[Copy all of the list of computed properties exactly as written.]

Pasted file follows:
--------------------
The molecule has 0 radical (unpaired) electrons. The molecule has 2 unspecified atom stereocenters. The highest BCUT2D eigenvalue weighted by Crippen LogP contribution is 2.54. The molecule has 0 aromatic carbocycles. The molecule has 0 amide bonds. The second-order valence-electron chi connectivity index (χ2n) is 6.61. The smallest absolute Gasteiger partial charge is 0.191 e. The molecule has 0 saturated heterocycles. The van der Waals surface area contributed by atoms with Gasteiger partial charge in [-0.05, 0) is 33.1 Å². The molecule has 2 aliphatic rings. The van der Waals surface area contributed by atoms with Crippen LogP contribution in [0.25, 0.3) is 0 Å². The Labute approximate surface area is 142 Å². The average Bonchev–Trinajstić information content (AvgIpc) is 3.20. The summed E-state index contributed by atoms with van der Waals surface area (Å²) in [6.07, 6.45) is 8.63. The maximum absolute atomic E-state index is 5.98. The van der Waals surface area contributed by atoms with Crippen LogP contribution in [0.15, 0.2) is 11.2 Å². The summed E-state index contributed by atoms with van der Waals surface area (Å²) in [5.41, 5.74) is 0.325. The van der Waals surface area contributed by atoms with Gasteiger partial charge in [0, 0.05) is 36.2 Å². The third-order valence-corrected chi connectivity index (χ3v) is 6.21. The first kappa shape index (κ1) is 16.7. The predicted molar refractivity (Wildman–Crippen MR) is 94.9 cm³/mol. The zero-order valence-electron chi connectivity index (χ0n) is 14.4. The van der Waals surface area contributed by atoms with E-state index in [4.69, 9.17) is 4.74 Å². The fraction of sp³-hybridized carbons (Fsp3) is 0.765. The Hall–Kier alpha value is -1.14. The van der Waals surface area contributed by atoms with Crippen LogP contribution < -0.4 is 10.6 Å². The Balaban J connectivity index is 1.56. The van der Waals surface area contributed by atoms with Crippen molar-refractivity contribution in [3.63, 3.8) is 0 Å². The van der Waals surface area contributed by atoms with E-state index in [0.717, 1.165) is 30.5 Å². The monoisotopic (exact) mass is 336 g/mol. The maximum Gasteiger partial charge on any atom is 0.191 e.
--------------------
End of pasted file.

The molecule has 0 radical (unpaired) electrons. The molecule has 2 unspecified atom stereocenters. The highest BCUT2D eigenvalue weighted by Crippen LogP contribution is 2.54. The molecule has 0 aromatic carbocycles. The molecule has 0 amide bonds. The second-order valence-electron chi connectivity index (χ2n) is 6.61. The smallest absolute Gasteiger partial charge is 0.191 e. The molecule has 0 saturated heterocycles. The van der Waals surface area contributed by atoms with Gasteiger partial charge in [-0.05, 0) is 33.1 Å². The molecule has 2 aliphatic rings. The van der Waals surface area contributed by atoms with Crippen LogP contribution in [0.25, 0.3) is 0 Å². The Labute approximate surface area is 142 Å². The average Bonchev–Trinajstić information content (AvgIpc) is 3.20. The summed E-state index contributed by atoms with van der Waals surface area (Å²) in [6.07, 6.45) is 8.63. The maximum absolute atomic E-state index is 5.98. The van der Waals surface area contributed by atoms with Crippen LogP contribution in [0.15, 0.2) is 11.2 Å². The summed E-state index contributed by atoms with van der Waals surface area (Å²) in [5.41, 5.74) is 0.325. The van der Waals surface area contributed by atoms with Gasteiger partial charge in [0, 0.05) is 36.2 Å². The third-order valence-corrected chi connectivity index (χ3v) is 6.21. The first kappa shape index (κ1) is 16.7. The predicted molar refractivity (Wildman–Crippen MR) is 94.9 cm³/mol. The zero-order valence-electron chi connectivity index (χ0n) is 14.4. The van der Waals surface area contributed by atoms with E-state index in [4.69, 9.17) is 4.74 Å². The fraction of sp³-hybridized carbons (Fsp3) is 0.765. The Hall–Kier alpha value is -1.14. The van der Waals surface area contributed by atoms with Crippen LogP contribution < -0.4 is 10.6 Å². The Balaban J connectivity index is 1.56. The van der Waals surface area contributed by atoms with Crippen molar-refractivity contribution in [3.63, 3.8) is 0 Å². The van der Waals surface area contributed by atoms with E-state index in [0.717, 1.165) is 30.5 Å². The monoisotopic (exact) mass is 336 g/mol. The maximum Gasteiger partial charge on any atom is 0.191 e.